Why mix? How active mixing maintains water quality in potable water storage tanks


Drinking water treated with either chlorine or chloramines will normally remain stable and safe for a few days in storage. Operators typically rely on normal cycling of water in and out of the tank to keep the water mixed to limit aging and deterioration of disinfectant chemicals. However, this “passive mixing” is often not enough to prevent thermal stratification that can lead to a drop in residual chlorine and the resultant growth of bacteria. When bacteria contamination occurs, a common practice is to drain and flush the tank, and refill it. This practice wastes water and raises costs for labor and chemicals.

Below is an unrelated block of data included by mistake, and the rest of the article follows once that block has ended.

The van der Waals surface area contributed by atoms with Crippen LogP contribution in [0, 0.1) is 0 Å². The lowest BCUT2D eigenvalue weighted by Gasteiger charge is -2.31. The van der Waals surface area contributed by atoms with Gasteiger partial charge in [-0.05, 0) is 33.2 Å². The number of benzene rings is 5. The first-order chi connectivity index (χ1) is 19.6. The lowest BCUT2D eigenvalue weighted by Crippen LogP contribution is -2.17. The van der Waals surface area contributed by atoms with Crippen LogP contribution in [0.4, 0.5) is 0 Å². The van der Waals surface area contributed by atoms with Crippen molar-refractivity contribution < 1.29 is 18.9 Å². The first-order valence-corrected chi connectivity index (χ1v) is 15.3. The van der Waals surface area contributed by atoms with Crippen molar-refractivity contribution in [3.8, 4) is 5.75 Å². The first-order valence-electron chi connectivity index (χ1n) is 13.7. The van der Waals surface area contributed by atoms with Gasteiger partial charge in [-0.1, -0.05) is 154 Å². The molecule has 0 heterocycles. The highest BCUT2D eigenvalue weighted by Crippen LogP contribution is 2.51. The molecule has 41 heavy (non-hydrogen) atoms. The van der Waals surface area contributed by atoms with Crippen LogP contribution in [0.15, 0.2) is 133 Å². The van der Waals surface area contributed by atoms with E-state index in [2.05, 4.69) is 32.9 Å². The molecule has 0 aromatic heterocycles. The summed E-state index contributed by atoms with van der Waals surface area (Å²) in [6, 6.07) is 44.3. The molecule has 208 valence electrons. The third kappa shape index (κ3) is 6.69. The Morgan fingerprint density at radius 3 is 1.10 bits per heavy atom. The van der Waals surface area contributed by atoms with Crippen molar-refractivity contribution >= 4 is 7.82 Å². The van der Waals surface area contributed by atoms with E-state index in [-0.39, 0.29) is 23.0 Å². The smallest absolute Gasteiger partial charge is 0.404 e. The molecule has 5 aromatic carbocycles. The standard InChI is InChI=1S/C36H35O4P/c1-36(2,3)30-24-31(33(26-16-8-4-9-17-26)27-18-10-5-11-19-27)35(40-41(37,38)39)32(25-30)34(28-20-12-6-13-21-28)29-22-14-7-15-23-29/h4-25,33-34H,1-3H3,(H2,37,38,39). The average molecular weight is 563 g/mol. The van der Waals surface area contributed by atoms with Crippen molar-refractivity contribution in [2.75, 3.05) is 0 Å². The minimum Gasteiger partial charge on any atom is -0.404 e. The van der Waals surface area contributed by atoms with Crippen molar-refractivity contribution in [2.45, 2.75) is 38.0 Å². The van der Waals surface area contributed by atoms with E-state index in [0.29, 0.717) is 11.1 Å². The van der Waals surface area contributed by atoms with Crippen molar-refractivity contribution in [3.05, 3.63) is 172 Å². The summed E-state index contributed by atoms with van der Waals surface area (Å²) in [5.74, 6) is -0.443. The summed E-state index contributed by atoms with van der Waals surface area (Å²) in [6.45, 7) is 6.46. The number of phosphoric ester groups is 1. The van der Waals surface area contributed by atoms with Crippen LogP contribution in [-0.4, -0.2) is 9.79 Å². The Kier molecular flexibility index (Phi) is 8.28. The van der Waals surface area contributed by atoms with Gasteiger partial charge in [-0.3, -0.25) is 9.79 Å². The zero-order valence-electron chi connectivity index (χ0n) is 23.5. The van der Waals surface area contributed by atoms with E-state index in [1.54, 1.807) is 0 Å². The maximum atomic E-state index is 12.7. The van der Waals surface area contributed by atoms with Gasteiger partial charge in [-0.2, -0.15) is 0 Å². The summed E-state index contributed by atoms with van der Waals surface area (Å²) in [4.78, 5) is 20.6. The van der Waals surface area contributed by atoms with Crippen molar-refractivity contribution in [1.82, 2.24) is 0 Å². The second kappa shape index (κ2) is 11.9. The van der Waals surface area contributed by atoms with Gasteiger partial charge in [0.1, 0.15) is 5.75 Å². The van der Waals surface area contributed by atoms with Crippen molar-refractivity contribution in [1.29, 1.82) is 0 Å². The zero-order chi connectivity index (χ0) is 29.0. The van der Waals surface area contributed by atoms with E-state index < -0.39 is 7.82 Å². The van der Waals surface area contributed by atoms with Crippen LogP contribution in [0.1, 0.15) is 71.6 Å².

Continuous, active mechanical mixing, combined with periodic disinfectant boosts, can maintain water quality by eliminating sampling inconsistencies and thermal stratification. This paper addresses how near-laminar-flow active mixing technologies not only maintain water quality but also reduce labor and chemical costs and help comply with EPA regulations.

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